The Disability in Film Blogathon – Breaking the Waves (1996)


This is the first of three posts dedicated to The Disability in Film Blogathon being held over at In The Good Old Days of Hollywood and Popculture Reverie

Tnx Crystal and Robin for letting me take part!

“We do not need bells in our church to worship God. ” – The Minister

Number of Times Seen – 1 (22 Oct 2018)

Brief Synopsis – After a oil rig worker is injured in a work related accident and is never expected to walk again, he must find a way to keep his relationship with his new wife as strong as possible.

My Take on it – This is a film that I had heard about for years but never had the desire to watch since it supposedly deals with some very strange and peculiar subject matter.

After watching it, I now understand why this film is avoided by many.

The story moves along really slowly and is actually quite boring and tedious in the way that it is presented to us.

Like most Lars von Trier films, they start things off interestingly and then deviate too much when trying to delve into religious and philosophical aspects that raise more questions than those that are eventually answered.

The story itself throws some very far-fetched notions our way which aren’t fully explained or understood since the overall idea is to find a way to shock the audience with revelations.

Emma Watson was nominated for an Oscar for Best Actress for her role here but I think that Stellen Skarsgard was robbed of at least a Best Supporting Actor nod for his portrayal of this very virile man who is paralyzed and wants to find a way to keep his love for his wife and her for him no matter the cost from the philosophical, emotional, religious and social perspectives.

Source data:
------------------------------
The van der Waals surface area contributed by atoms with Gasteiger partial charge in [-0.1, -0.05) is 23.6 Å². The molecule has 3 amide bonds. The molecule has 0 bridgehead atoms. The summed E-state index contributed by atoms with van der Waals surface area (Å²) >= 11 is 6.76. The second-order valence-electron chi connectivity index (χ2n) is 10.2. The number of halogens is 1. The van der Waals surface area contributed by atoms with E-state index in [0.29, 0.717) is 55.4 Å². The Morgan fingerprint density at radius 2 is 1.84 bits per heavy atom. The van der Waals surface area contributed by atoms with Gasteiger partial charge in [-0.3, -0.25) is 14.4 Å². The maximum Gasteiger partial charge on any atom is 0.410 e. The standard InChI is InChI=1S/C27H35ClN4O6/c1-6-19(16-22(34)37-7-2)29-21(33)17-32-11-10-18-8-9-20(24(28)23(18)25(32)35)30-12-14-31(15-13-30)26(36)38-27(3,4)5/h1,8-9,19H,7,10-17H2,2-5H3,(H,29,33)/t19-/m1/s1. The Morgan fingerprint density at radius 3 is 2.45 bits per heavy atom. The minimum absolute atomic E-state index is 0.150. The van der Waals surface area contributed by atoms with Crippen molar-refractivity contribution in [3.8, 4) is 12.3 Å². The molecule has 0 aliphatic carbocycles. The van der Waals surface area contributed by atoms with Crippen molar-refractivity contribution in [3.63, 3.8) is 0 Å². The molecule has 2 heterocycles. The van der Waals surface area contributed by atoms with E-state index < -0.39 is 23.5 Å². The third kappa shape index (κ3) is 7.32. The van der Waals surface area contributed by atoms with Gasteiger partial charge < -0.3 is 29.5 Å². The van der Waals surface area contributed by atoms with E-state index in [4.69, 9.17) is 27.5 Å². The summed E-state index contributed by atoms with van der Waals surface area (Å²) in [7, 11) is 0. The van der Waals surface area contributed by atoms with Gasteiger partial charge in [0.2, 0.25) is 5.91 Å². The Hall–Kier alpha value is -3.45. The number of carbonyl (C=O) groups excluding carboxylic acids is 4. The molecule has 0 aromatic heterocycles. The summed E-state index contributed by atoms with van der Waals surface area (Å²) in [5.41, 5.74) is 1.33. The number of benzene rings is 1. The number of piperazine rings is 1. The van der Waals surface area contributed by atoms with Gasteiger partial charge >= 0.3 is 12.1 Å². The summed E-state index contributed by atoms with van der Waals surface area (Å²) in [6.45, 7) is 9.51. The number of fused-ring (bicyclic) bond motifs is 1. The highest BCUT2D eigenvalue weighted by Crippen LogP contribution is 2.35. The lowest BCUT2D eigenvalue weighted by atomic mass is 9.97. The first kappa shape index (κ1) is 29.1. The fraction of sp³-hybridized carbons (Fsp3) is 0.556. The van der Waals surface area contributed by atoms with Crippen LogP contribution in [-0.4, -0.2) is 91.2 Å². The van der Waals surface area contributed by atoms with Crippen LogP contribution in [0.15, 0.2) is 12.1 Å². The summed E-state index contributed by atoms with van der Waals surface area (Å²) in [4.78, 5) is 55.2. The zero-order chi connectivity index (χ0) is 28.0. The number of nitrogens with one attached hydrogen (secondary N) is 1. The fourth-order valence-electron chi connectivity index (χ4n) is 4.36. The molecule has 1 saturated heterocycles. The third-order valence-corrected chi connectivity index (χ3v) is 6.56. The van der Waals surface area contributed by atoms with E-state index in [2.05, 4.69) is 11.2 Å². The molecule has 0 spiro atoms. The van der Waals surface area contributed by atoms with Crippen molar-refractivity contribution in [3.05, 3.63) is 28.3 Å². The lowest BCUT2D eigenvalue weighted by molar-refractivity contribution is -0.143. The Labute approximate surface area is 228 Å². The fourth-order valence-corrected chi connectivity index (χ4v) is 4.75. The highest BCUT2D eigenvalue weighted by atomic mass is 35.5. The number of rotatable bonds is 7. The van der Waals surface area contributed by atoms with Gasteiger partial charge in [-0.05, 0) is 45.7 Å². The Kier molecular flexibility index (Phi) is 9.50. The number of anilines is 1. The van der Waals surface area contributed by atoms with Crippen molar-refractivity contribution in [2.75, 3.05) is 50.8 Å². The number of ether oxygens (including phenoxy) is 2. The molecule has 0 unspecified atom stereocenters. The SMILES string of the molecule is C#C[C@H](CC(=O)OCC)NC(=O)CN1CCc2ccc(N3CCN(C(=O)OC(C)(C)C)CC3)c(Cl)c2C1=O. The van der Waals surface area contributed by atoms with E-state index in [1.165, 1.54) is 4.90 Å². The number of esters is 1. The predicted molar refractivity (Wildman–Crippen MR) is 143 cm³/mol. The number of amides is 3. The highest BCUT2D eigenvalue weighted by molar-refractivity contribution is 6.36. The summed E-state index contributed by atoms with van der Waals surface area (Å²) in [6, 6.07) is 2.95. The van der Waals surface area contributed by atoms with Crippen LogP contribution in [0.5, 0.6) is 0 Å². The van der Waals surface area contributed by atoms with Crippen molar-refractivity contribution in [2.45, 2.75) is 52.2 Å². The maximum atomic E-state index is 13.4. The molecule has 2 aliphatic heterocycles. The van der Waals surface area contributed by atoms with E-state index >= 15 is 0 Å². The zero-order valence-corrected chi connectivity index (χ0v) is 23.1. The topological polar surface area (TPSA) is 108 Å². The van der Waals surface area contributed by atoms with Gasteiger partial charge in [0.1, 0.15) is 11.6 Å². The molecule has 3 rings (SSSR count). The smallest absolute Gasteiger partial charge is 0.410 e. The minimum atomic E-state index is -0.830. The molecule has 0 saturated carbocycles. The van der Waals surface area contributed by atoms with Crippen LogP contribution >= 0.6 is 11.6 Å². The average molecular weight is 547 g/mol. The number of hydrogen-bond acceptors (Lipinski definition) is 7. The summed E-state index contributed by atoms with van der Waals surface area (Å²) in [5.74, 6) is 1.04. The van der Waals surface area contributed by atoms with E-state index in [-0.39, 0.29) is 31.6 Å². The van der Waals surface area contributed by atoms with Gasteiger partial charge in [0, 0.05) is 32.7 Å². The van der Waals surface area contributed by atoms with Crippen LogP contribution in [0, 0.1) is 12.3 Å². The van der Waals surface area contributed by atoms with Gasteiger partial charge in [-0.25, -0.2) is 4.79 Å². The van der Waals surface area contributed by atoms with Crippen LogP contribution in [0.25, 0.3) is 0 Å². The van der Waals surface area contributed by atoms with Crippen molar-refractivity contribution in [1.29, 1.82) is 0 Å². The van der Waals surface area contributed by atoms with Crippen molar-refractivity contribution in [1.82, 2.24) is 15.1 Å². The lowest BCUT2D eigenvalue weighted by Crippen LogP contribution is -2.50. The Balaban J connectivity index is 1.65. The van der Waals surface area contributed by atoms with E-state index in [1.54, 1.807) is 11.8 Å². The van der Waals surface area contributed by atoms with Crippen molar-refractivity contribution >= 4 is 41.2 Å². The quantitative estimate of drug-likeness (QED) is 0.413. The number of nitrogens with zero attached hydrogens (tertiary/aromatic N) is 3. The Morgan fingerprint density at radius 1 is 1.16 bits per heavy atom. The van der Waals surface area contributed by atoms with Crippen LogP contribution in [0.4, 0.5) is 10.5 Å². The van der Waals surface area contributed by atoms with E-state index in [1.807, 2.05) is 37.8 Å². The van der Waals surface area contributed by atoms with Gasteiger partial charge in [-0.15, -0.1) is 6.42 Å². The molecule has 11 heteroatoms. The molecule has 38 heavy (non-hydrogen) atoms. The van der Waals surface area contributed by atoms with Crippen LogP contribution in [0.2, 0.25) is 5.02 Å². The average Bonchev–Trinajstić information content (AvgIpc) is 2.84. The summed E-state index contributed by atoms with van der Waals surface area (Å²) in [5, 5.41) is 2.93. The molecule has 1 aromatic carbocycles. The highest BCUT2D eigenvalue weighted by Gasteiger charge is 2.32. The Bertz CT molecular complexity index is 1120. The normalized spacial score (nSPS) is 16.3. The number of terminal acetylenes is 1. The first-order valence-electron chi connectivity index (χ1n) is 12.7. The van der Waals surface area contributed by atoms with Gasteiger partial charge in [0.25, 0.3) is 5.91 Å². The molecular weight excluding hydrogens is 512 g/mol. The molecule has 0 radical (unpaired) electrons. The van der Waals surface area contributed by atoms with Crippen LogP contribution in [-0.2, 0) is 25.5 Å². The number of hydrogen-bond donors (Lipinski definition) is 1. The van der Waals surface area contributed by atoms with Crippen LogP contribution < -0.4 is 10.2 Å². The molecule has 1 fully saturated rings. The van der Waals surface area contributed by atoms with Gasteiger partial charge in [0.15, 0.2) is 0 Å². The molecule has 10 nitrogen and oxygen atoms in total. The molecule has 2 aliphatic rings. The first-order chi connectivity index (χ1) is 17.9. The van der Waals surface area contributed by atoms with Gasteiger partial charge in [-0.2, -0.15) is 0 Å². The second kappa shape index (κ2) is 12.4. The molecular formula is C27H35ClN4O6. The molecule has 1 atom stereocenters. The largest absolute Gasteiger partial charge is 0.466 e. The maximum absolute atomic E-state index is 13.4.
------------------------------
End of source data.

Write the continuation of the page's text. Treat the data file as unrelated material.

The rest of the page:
The story just doesn’t work well enough to stay interesting throughout its nearly 3 hour runtime.

Bottom Line – Pretty boring story that like with most von Trier films, it starts off with an interesting idea before proceeding into the kind of philosophical and religious realm where there are many more questions than answers. The story throws a few very far-fetched notions at us which aren’t all completely understood since they try too hard to attempt to shock the audience more than ever.  Watson was nominated for a Best Actress at the Oscars that year, but I think that Skarsgard was robbed of a Best Supporting Actor nod.  They show that making someone else happy is essential even to someone suffering from a sort of paralysis no matter the morality of the issues they face be it from a religious or social perspective.

MovieRob’s Favorite Trivia – In a 2005 interview by Swedish journalist Stina Dabrowski, Lars von Trier said the following about the film (translated from original danish): “I was determined to write a story that was so far-fetched and so full of clichés that no one could take it seriously, but of course the audience liked it. All you have to do is come up with something really stupid, and it will become a great success.” (From IMDB)

Rating – Razzie Worthy (4/10)

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4 thoughts on “The Disability in Film Blogathon – Breaking the Waves (1996)

  1. Pingback: THE DISABILITY IN FILM BLOGATHON IS HERE – In The Good Old Days Of Classic Hollywood.

  2. Pingback: The 2nd Disability in Film Blogathon is Here! | Pop Culture Reverie

  3. Pingback: Temporal Top Ten – 1996 |

  4. Pingback: Movies Reviewed Index A-Z |

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